To Charles Carroll Philadelphia, April 15, 1791

The Letters of Thomas Jefferson


-- I received last night your favor of the 10th, with Mr. Brown's receipt, and thank you for the trouble you have been so kind as to take in this business.

Our news from the westward is disagreeable. Constant murders committing by the Indians, and their combination threatens to be more and more extensive. I hope we shall give them a thorough drubbing this summer, and then change our tomahawk into a golden chain of friendship. The most economical as well as most humane conduct towards them is to bribe them into peace, and to retain them in peace by eternal bribes. The expedition this year would have served for presents on the most liberal scale for one hundred years; nor shall we otherwise ever get rid of any army, or of our debt. The least rag of Indian depredation will be an excuse to raise troops for those who love to have troops, and for those who think that a public debt is a good thing.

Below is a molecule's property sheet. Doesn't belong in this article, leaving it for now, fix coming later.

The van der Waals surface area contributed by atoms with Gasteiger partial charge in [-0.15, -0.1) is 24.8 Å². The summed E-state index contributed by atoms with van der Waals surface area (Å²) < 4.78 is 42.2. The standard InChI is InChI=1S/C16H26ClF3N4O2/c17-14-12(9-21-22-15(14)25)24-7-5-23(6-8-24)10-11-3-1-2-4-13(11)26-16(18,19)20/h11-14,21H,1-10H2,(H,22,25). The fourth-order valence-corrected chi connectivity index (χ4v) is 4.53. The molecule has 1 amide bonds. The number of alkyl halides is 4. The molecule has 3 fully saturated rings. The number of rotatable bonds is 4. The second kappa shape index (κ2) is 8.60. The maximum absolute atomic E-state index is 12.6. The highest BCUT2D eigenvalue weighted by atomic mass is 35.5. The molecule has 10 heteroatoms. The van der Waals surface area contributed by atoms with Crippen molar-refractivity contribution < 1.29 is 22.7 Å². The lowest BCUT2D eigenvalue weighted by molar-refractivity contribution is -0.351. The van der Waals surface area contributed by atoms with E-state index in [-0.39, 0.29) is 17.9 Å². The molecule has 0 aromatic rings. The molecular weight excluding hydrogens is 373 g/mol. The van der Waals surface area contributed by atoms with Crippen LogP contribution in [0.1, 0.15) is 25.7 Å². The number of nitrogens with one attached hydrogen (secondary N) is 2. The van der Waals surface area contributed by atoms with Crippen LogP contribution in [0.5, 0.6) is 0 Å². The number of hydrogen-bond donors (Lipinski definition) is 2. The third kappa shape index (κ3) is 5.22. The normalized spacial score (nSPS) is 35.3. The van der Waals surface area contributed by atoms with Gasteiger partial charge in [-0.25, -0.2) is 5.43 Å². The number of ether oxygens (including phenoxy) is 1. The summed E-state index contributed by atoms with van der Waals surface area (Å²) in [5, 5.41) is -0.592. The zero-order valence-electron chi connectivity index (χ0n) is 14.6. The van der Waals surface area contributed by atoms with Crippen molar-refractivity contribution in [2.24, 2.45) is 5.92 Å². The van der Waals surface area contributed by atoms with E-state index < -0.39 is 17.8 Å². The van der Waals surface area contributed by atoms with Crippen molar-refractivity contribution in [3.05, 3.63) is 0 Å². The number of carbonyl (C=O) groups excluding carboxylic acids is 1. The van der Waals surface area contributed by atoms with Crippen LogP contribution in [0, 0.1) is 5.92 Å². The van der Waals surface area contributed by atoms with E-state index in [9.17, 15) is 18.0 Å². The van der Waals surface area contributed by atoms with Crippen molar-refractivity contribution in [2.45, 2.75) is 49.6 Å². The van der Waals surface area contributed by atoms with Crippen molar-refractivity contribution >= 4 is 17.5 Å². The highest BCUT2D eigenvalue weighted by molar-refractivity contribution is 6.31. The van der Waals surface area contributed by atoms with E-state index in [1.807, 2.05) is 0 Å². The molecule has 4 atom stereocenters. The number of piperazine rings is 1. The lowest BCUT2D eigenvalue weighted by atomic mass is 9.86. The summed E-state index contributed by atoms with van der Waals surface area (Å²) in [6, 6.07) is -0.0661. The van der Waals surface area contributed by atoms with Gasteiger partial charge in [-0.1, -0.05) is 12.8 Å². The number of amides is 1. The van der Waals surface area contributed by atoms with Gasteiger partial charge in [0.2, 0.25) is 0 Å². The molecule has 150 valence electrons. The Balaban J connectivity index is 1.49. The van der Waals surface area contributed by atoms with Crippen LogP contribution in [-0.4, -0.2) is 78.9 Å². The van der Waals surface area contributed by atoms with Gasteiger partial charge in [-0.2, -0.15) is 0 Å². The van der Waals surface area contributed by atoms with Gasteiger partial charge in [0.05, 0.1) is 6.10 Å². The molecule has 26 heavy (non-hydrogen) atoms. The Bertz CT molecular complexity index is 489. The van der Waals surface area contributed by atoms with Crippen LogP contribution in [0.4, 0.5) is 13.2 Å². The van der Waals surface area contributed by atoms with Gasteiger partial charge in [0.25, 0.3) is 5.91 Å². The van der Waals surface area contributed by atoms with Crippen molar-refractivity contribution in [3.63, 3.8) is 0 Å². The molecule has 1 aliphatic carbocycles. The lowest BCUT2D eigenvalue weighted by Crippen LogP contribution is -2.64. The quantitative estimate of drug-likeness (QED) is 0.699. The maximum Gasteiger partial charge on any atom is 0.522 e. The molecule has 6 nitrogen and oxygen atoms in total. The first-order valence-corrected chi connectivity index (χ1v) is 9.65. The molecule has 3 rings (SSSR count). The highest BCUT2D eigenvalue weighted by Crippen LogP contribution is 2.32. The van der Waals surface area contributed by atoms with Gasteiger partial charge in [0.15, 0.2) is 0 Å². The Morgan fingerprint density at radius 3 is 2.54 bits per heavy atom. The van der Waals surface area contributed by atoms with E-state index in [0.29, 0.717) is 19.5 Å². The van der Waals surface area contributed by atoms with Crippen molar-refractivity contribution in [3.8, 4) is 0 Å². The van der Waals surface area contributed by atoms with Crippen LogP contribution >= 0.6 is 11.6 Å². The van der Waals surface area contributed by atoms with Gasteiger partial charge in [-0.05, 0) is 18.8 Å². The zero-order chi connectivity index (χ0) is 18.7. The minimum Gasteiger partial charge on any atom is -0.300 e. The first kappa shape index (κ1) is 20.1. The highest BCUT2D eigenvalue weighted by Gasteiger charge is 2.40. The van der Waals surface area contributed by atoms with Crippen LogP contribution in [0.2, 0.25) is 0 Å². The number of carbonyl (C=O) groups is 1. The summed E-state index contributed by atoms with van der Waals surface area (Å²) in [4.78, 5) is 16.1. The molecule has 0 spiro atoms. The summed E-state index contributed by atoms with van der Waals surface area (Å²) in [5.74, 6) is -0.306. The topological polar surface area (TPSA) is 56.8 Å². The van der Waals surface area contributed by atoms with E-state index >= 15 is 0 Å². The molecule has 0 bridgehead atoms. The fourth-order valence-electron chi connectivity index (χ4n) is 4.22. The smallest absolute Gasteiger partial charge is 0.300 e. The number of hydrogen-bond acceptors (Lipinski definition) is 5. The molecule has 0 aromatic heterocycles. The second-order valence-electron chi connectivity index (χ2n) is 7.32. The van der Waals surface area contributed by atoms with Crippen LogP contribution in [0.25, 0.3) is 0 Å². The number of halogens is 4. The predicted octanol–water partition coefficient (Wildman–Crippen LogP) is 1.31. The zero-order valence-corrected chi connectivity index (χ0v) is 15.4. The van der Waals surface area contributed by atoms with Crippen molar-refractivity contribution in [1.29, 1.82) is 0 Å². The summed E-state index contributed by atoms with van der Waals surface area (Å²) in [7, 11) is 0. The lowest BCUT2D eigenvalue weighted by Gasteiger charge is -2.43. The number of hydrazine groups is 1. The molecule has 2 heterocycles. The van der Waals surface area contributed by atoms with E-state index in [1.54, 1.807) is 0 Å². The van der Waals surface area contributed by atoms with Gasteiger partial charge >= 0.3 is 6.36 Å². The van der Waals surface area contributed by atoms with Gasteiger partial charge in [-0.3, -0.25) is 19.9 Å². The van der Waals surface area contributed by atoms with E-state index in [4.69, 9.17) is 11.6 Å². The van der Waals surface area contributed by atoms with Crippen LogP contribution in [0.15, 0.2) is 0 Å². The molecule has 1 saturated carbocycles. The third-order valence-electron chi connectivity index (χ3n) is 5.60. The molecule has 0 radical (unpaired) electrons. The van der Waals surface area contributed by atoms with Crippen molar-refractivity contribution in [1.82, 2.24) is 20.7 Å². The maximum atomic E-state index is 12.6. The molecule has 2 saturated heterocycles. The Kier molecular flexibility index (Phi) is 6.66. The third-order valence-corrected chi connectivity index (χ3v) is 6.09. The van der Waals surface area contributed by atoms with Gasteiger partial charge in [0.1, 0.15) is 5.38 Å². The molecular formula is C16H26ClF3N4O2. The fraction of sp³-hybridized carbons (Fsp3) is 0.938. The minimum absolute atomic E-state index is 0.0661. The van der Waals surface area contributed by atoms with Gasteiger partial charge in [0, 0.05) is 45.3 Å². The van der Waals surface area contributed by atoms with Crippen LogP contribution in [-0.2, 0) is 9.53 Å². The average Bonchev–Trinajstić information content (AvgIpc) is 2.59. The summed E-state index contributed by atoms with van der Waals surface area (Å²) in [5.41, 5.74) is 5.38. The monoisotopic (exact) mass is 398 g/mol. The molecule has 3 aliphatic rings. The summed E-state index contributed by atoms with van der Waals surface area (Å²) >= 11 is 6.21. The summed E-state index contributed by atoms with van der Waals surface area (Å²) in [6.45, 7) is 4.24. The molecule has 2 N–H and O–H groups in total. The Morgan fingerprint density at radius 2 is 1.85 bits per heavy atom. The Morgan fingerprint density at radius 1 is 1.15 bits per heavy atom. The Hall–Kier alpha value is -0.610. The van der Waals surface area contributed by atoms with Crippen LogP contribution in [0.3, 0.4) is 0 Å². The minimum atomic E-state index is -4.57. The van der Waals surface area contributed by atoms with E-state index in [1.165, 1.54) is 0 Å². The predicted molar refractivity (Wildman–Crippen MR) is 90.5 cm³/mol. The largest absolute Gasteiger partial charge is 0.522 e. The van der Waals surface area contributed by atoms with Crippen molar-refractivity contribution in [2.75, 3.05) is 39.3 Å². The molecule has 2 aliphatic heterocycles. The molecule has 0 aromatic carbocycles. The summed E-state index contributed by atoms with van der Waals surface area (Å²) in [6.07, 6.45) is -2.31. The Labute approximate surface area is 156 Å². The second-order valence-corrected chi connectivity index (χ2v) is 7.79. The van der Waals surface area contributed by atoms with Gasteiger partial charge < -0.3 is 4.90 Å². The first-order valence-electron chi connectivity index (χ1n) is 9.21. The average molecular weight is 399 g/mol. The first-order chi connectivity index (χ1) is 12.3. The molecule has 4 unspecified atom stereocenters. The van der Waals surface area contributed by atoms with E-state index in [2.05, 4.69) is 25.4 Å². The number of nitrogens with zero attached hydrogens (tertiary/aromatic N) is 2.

Adieu, my dear Sir.
Yours affectionately.